Luis Brunetto (October 27, 1901 Rosario-May 7, 1968 Rosario) also known as Luis Bruneto was an Argentine personality.

He was a renowned composer, pianist and conductor specialized in tango music. Luis Brunetto started his career in music at a young age and quickly gained recognition for his exceptional talent. In 1924, he joined the famous orchestra led by Osvaldo Fresedo as a pianist, remaining with the orchestra for several years. Later he became a director of the orchestra Los Cantores de la Orquesta Típica Brunswick. Brunetto composed a large number of tangos that became very popular in Argentina, such as Uno, Ese muchacho de la pensión, and El bacán. Luis Brunetto is considered a fundamental figure in the development of tango music and his contributions to this genre are still celebrated today.

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Raúl Bernao

Raúl Bernao (November 4, 1941 Sarandí, Buenos Aires-December 26, 2007) was an Argentine personality.

Raúl Bernao was a well-known sports journalist and announcer who had a career spanning over four decades. He began his career in the 1960s as a sports journalist for the Argentine newspaper La Razón. He became a household name in Argentina in the 1970s and 1980s for his coverage of soccer and boxing matches.

Bernao was also a radio announcer and hosted his own shows including "El Equipo de Primera" and "Deportico." He was known for his distinctive voice and his ability to bring excitement to his broadcasts. He was highly respected in the world of sports journalism and was regarded as one of the pioneers of sports broadcasting in Argentina.

Apart from his work in sports journalism, Bernao was a philanthropist and was involved in many charitable organizations. He was known for his kindness and generosity towards those in need.

Raúl Bernao is still remembered and celebrated by many in Argentina for his contribution to the world of sports journalism and for his humanitarian work.

He died in hepatitis.

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Francisco Lojacono

Francisco Lojacono (December 11, 1935 Buenos Aires-September 19, 2002 Palombara Sabina) was an Argentine personality.

He was best known for his work as an artist, specifically a painter, engraver, and sculptor. Lojacono's art often featured bold and vibrant colors, with an emphasis on the human form, nature, and urban landscapes. He was also known for his work as a teacher, having taught at various art schools both in Argentina and Italy. In addition to his artistic pursuits, Lojacono was a polyglot who spoke several languages fluently, including Spanish, Italian, and French. He spent much of his later life living and working in Italy, where he continued to create art until his passing in 2002.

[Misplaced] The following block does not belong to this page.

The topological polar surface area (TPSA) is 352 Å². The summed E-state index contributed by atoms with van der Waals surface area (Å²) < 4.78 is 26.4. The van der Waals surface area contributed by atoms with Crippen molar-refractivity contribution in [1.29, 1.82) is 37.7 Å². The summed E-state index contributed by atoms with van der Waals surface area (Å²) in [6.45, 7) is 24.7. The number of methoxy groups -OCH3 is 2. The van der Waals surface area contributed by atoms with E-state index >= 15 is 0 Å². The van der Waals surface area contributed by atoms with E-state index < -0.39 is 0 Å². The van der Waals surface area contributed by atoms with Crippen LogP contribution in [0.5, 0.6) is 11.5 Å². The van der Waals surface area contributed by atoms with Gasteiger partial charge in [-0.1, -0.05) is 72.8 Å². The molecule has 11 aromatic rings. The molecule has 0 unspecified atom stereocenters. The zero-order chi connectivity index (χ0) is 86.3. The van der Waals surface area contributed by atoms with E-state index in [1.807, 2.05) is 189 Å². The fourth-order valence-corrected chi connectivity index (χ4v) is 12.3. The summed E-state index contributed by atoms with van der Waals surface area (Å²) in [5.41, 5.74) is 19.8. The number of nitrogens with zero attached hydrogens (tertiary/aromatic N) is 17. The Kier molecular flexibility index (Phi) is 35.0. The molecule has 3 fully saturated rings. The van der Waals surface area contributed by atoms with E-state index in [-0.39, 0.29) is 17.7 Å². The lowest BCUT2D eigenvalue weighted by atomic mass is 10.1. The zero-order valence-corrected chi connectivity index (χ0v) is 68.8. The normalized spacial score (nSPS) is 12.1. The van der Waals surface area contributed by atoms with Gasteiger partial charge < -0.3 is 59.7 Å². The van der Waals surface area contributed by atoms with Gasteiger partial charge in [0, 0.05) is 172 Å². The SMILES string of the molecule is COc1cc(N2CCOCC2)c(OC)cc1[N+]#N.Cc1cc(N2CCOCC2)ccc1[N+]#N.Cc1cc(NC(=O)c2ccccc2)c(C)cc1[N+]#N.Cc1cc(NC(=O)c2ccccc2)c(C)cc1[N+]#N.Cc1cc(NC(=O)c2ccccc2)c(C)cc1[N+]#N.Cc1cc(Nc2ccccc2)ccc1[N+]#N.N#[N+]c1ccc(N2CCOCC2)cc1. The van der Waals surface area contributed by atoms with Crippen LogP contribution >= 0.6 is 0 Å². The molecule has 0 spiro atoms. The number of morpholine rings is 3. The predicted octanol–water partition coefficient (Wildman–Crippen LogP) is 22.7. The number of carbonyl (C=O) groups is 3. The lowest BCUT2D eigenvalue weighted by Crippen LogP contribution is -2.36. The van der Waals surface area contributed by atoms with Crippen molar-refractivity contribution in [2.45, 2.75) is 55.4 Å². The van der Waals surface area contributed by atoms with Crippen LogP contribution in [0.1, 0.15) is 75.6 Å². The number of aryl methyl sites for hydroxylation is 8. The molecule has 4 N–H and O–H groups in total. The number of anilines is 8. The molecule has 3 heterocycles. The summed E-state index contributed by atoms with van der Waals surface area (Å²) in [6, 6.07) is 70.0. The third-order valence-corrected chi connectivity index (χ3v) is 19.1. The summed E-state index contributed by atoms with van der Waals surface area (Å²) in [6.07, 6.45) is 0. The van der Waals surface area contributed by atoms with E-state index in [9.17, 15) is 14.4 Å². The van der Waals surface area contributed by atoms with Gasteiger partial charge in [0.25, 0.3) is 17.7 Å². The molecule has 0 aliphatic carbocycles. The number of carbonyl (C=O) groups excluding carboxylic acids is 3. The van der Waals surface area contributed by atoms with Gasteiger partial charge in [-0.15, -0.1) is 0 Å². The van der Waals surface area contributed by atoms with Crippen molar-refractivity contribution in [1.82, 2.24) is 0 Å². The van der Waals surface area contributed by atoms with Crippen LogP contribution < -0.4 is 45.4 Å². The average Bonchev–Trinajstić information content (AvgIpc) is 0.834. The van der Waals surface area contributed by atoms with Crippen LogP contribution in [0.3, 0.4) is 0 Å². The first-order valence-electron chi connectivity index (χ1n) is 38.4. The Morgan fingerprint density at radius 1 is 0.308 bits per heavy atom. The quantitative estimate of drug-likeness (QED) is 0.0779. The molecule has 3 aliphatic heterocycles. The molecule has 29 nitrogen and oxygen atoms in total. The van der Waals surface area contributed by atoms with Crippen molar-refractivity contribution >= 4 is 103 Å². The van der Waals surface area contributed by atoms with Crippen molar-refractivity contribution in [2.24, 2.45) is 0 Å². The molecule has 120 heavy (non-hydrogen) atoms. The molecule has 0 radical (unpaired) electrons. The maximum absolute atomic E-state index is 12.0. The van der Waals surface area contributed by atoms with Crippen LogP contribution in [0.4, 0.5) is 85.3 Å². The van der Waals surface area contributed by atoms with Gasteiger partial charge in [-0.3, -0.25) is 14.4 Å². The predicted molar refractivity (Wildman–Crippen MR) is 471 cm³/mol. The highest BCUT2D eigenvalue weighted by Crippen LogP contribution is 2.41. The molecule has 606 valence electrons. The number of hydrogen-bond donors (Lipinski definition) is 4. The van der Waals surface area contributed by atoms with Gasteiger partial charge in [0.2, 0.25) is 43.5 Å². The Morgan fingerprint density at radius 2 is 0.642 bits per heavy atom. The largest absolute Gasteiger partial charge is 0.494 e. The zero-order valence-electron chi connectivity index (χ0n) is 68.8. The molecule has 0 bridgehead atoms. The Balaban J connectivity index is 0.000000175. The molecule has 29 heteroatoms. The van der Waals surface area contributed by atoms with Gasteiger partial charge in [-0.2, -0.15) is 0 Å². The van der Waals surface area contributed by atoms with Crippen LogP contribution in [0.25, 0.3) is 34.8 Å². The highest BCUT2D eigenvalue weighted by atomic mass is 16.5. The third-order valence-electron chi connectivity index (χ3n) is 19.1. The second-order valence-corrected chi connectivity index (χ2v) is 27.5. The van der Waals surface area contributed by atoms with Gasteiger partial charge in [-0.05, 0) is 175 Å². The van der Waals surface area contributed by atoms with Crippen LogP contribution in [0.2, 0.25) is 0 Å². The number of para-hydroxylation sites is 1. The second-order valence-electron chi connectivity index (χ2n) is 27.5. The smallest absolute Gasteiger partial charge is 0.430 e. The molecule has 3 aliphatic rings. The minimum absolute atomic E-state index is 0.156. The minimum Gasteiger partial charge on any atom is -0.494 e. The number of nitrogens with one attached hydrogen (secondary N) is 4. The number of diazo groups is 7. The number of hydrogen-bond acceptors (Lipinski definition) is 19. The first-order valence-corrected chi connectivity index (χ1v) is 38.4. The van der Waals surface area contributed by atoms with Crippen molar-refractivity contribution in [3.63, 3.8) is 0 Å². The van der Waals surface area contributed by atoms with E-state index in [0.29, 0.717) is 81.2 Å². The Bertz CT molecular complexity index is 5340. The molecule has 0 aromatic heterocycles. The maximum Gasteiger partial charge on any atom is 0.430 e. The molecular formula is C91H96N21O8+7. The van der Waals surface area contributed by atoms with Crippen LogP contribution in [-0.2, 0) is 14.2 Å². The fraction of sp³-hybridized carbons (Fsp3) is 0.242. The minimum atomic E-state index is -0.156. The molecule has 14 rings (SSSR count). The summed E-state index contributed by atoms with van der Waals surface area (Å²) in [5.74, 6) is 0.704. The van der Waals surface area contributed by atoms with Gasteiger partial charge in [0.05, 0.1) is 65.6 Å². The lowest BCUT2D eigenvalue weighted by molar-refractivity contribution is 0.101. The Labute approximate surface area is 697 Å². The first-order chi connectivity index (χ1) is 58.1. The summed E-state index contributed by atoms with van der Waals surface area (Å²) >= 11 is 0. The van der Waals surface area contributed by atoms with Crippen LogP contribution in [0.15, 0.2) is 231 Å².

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Roque Olsen

Roque Olsen (September 9, 1925 Sauce de Luna-June 15, 1992 Seville) was an Argentine personality.

He was primarily known for being a composer, singer, and actor. He began his career in the 1940s as a songwriter and later became a successful solo artist. He was known for his romantic ballads and tangos, and his music was popular not just in Argentina, but across Latin America and Spain as well.

In addition to his musical career, Olsen also acted in numerous films in the 1950s and 60s, often featuring in romantic lead roles. He also starred in several telenovelas and television series.

Olsen was widely recognized for his contributions to Argentine music and was awarded the prestigious Konex Award in 1985 for his performance as a singer of popular music. Despite passing away in 1992, his music continues to be celebrated and admired by fans around the world.

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Norberto Yácono

Norberto Yácono (January 8, 1919 Buenos Aires-November 1, 1985) was an Argentine personality.

He was a renowned artist, painter, and cartoonist. Yácono was known for his unique style of caricature art and political cartoons, which often made a social or political commentary on the issues prevalent in Argentine society. Born in Buenos Aires, Yácono studied art at the National School of Fine Arts earning a scholarship to Italy for his work in painting. He began his career as a cartoonist with weekly publication Crítica in the 1940s. He also produced work for various other newspapers and magazines such as Leoplán, Vea y Lea, El Hogar, and Rico Tipo. Norberto Yácono's art continues to influence Argentine cartoonists and artists to this day.

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Luz Sapag

Luz Sapag (June 15, 1944-July 7, 2010) was an Argentine personality.

Luz Sapag was a prominent Argentine politician and lawyer who served as a senator in the Neuquén Province of Argentina. She was widely respected for her commitment to social justice and gender equality, and was a staunch advocate for the rights of indigenous peoples in the region. Sapag played an instrumental role in the establishment of the University of Neuquén, which remains one of the leading institutions of higher education in the country. In addition to her political and legal career, she was also well-known as a writer and educator, and was widely regarded as a visionary leader in her community. Her untimely death was a great loss to the people of Argentina, who continue to celebrate her life and legacy to this day.

She died caused by traffic collision.

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Nicolino Locche

Nicolino Locche (September 2, 1939 Tunuyán-September 7, 2005 Las Heras) was an Argentine professional boxer.